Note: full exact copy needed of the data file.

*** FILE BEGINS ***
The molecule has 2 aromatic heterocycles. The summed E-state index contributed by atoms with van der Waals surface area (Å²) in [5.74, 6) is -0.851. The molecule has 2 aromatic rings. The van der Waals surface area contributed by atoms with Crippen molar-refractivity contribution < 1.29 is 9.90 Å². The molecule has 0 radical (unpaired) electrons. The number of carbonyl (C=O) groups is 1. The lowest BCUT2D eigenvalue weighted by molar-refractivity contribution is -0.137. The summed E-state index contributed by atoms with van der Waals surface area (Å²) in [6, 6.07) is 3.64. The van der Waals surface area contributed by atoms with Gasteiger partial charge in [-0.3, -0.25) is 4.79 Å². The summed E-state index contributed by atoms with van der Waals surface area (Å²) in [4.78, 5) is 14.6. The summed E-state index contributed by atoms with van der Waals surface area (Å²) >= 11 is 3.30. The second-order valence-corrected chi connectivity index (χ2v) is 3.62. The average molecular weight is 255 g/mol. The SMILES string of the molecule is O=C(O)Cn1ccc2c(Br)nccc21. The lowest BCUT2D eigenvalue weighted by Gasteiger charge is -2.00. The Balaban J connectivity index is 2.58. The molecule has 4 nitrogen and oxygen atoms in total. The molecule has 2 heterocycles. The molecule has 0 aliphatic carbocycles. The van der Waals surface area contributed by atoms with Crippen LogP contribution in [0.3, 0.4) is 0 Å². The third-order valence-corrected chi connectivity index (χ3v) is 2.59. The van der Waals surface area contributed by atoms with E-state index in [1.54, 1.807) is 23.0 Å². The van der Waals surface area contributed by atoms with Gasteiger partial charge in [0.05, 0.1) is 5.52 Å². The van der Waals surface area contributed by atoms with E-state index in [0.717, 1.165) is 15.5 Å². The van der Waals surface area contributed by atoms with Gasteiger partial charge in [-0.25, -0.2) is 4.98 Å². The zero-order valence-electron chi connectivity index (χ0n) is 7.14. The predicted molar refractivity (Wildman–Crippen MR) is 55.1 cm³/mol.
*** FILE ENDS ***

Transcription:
The molecule has 2 aromatic heterocycles. The summed E-state index contributed by atoms with van der Waals surface area (Å²) in [5.74, 6) is -0.851. The molecule has 2 aromatic rings. The van der Waals surface area contributed by atoms with Crippen molar-refractivity contribution < 1.29 is 9.90 Å². The molecule has 0 radical (unpaired) electrons. The number of carbonyl (C=O) groups is 1. The lowest BCUT2D eigenvalue weighted by molar-refractivity contribution is -0.137. The summed E-state index contributed by atoms with van der Waals surface area (Å²) in [6, 6.07) is 3.64. The van der Waals surface area contributed by atoms with Gasteiger partial charge in [-0.3, -0.25) is 4.79 Å². The summed E-state index contributed by atoms with van der Waals surface area (Å²) in [4.78, 5) is 14.6. The summed E-state index contributed by atoms with van der Waals surface area (Å²) >= 11 is 3.30. The second-order valence-corrected chi connectivity index (χ2v) is 3.62. The average molecular weight is 255 g/mol. The SMILES string of the molecule is O=C(O)Cn1ccc2c(Br)nccc21. The lowest BCUT2D eigenvalue weighted by Gasteiger charge is -2.00. The Balaban J connectivity index is 2.58. The molecule has 4 nitrogen and oxygen atoms in total. The molecule has 2 heterocycles. The molecule has 0 aliphatic carbocycles. The van der Waals surface area contributed by atoms with Crippen LogP contribution in [0.3, 0.4) is 0 Å². The third-order valence-corrected chi connectivity index (χ3v) is 2.59. The van der Waals surface area contributed by atoms with E-state index in [1.54, 1.807) is 23.0 Å². The van der Waals surface area contributed by atoms with Gasteiger partial charge in [0.05, 0.1) is 5.52 Å². The van der Waals surface area contributed by atoms with E-state index in [0.717, 1.165) is 15.5 Å². The van der Waals surface area contributed by atoms with Gasteiger partial charge in [-0.25, -0.2) is 4.98 Å². The zero-order valence-electron chi connectivity index (χ0n) is 7.14. The predicted molar refractivity (Wildman–Crippen MR) is 55.1 cm³/mol.